• Following an application for transfer, the participant should receive an outcome within 16 weeks of receipt of the application. This is owing to the need to apply for a provider number for the new place of employment, in line with the Practice Experience Program Transfer Policy.

1. Application approved

The duration of the leave or extension, or the terms of the training organisation transfer, is determined on the grounds of the severity of the medical condition, the supporting evidence provided, the stage of the PEP program, and the impact on the participant’s AHPRA registration.

Participants are not permitted to undertake work using their PEP provider number during any periods of leave, including during leave for extenuating and unforeseen circumstances, and it is expected that no other clinical work will be undertaken. Access to the PEP educational units via the LMS will also be deactivated during periods of leave.

  1. Impact of leave on learning units

While access to the LMS is suspended during periods of leave, the RACGP understands that participants who are readying to return from periods of leave may wish to recommence units before they start clinical work, to reduce workload or to prepare for re-entry to practice.

To facilitate this, participants have the option to return to the program on a clinical break – completing educational units without clinical work for up to three months. For more information on the clinical break, please see the Practice Experience Program Leave and Extensions Policy.

During the clinical break, there will be elements of some units requiring in-practice or clinical work; these units can be completed once the participant has returned to the full program (i.e. clinical and educational components undertaken concurrently. The workplace based assessment for the term in which the clinical break falls will be postponed until the participant returns to work clinically.

2. Application denied

If the participant’s conditions are determined not to fit the criteria for extenuating and unforeseen circumstances, other options may be offered, such as:

  • Taking personal leave (i.e. leave for any other reason not included in the definition of extenuating and unforeseen circumstances in this document and relevant policy);
  • Taking parental leave (where applicable) instead of extenuating and unforeseen circumstances leave;
  • Reduction in working hours (subject to the participant continuing to meet the program’s minimum part time requirements;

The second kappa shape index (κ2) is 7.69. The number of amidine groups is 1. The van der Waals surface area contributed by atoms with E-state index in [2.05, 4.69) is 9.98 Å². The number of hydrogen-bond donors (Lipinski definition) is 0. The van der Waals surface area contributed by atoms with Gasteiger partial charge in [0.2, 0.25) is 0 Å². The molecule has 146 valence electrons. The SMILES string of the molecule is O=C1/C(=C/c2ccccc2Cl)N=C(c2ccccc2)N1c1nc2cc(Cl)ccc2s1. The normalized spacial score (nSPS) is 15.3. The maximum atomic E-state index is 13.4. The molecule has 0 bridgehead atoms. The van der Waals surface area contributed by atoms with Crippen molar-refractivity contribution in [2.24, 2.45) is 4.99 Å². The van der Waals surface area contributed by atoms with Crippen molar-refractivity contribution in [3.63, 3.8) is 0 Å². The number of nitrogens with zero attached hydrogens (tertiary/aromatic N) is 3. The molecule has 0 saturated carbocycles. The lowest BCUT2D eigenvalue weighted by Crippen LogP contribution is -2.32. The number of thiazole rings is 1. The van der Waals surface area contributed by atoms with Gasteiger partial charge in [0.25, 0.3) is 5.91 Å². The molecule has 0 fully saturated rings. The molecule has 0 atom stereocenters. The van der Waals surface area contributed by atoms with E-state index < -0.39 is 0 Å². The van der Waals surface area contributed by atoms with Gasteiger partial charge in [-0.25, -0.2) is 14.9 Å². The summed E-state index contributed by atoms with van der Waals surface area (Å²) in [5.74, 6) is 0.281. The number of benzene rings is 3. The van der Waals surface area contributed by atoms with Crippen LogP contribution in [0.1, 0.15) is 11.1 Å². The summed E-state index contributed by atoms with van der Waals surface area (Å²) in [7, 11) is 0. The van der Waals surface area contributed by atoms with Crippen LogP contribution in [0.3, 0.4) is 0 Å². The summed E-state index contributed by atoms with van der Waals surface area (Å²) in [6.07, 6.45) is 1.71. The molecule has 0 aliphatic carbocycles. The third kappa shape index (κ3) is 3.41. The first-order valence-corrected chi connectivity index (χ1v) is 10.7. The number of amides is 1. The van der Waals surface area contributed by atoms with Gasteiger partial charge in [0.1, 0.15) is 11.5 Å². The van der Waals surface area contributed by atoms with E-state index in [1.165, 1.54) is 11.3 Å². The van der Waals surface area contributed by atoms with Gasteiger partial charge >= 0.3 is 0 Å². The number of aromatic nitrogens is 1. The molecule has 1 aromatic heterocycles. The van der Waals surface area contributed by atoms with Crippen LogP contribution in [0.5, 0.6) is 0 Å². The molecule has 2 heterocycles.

• Deferral of entry to the program (if circumstances arose prior to entry).

Circumstances not considered grounds for recognition

Participants are advised that the following are not on their own considered sufficient grounds for recognition of extenuating and unforeseen circumstances:

1. General

  • Circumstances for which appropriate adjustments have already been made by the RACGP
  • Circumstances stated to be unforeseen that a reasonable person would view as foreseeable or preventable
  • The participant has previously been issued a SAPP provider number (the participant would be required to apply for the RACGP’s extenuating circumstances recognition and be reassessed)

2. Employment

  • Loss of employment that extends beyond three month permitted clinical break
  • Disputes with employer or working conditions
  • Working hours in excess of 38 hours whilst on the PEP program, leading to an inability to complete workload

3. Medical

  • Self-certified illness or medical circumstances
  • A claim for recognition of a medical condition that relies on evidence that does not relate to the time when the illness or condition occurred, or was documented more than six months prior to application
  • A long-term health condition where there is no evidence of a sudden worsening
  • A minor illness that would not normally lead to a responsible and reasonable employed person to take sick leave
  • An uncomplicated pregnancy

4. Personal

  • Holidays, including getting married, attendances at marriages, festivals and other personal events
  • Divorce or relationship breakdown
  • Financial hardship
  • General stress or emotional isolation which is not associated with a diagnosed mental health condition. When a participant is experiencing some degree of stress while on the program, it is recommended that they reduce their working hours (provided that they continue to work the 14.5 hour minimum) to ensure adequate time can be given to other responsibilities and self-care.

5. Geographical

  • Geographic isolation in MMM 2-7 location
  • Request for metropolitan placement based on religion, ethnicity or language skills
  • Request for a metropolitan location to access specific services (e.g. child care, educational needs for children etc.)


Employee Assistance Program

The RACGP recognises that doctors experiencing extenuating and unforeseen circumstances may feel distressed and overwhelmed. To assist its members, the RACGP offers access to its counselling and support service, the Employee Assistance Program (EAP). EAP is a free and confidential service available to all members and their immediate family members, where they can access professional advice to help cope with life stressors that can impact on wellbeing, work, and psychological health.

For more information or to access the service please call 1300 361 008.


Disclaimer

Declaring physical or psychological impairment to the RACGP is confidential unless it is determined necessary to disclose to AHPRA under the RACGP’s mandatory notification obligations.


Enquiries

 1800 626 901

 racgpeducation@racgp.org.au